Was the phrase "he descended into hell" always part of the Apostles' Creed, or was it introduced later? And how have Christians interpreted it over time?
Jesus' purported descent into hell has long been the subject of disagreement between Christians. Its presence in the Apostles' Creed points to a long-standing, lively, and ultimately inconclusive discussion on the theme of Jesus' post-crucifixion activities.
Christians first recited the Creed not as a statement of belief, but as a baptismal confession. Much as liturgical churches now pose questions in confirmation ceremonies, the ancient churches asked candidates for baptism three questions about the Trinity. From this came the Apostles' "Symbol" —or "sign" identifying with the community in baptism—and eventually the Creed in its current wording.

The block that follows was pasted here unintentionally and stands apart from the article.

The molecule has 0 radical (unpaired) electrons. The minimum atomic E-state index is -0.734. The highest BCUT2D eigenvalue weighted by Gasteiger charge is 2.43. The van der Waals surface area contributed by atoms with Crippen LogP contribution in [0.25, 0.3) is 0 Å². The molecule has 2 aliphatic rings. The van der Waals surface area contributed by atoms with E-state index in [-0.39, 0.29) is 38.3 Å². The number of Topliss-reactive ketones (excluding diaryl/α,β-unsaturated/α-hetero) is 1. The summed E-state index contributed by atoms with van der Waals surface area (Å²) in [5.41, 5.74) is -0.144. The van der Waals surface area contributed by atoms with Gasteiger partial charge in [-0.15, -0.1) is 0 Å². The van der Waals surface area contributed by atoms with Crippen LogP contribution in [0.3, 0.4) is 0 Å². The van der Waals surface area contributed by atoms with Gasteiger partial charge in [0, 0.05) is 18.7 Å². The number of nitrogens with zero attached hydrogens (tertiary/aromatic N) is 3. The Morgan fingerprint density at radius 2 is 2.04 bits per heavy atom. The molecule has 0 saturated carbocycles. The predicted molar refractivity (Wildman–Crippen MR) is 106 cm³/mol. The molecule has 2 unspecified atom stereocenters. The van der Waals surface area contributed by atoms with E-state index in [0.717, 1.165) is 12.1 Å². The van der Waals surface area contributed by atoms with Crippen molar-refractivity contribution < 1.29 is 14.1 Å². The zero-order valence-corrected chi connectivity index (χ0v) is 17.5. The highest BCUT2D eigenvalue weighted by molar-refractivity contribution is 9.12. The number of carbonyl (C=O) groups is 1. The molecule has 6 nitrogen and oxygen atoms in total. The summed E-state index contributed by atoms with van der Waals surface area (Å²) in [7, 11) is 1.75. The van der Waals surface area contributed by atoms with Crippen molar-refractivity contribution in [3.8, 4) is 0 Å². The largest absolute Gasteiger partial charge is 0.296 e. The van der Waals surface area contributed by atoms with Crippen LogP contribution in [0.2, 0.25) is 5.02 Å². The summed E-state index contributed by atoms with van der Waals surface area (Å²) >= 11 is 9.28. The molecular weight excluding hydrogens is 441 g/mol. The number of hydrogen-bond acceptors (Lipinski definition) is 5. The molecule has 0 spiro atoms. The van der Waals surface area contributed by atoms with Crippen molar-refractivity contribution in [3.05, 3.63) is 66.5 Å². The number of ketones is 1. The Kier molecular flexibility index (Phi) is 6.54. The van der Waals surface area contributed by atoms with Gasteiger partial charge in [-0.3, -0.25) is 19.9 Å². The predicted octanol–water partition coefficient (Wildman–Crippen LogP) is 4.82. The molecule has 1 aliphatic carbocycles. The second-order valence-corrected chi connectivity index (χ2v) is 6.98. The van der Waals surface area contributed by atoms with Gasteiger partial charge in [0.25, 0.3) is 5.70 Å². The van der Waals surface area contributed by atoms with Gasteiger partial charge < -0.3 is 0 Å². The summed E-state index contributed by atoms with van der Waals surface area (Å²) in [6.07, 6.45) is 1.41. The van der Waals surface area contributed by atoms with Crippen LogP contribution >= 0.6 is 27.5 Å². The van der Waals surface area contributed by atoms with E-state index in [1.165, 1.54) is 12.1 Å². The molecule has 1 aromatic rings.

The Creed, then, was not set from its beginning, but fluid. The oldest extant version comes from Bishop Marcellus of Ancyra (ca. A.D. 337), and it does not contain the clause about descending into hell. Scholars call this version "The Old Roman Form"—the earliest creed of the Roman church.
Apparently the clause first appeared in the East with Sirmium's fourth formula in 359—also called the "Dated Creed"— though the Eastern church rejected it as tinged with Arianism. The first mention of the descent in the West occurs in the writings of Rufinus of Aquileia, who included it in his baptismal creed around 400. Over time, the Latin church appropriated it as well, officially integrating it into the Creed in 750.
Christians have long been troubled over what the descent actually means. Augustine, for example, believed Christ literally descended into hell. But in his letter to Evodius, he admits several uncertainties over the meaning of 1 Peter 3:19, which says that Jesus preached to those "spirits ...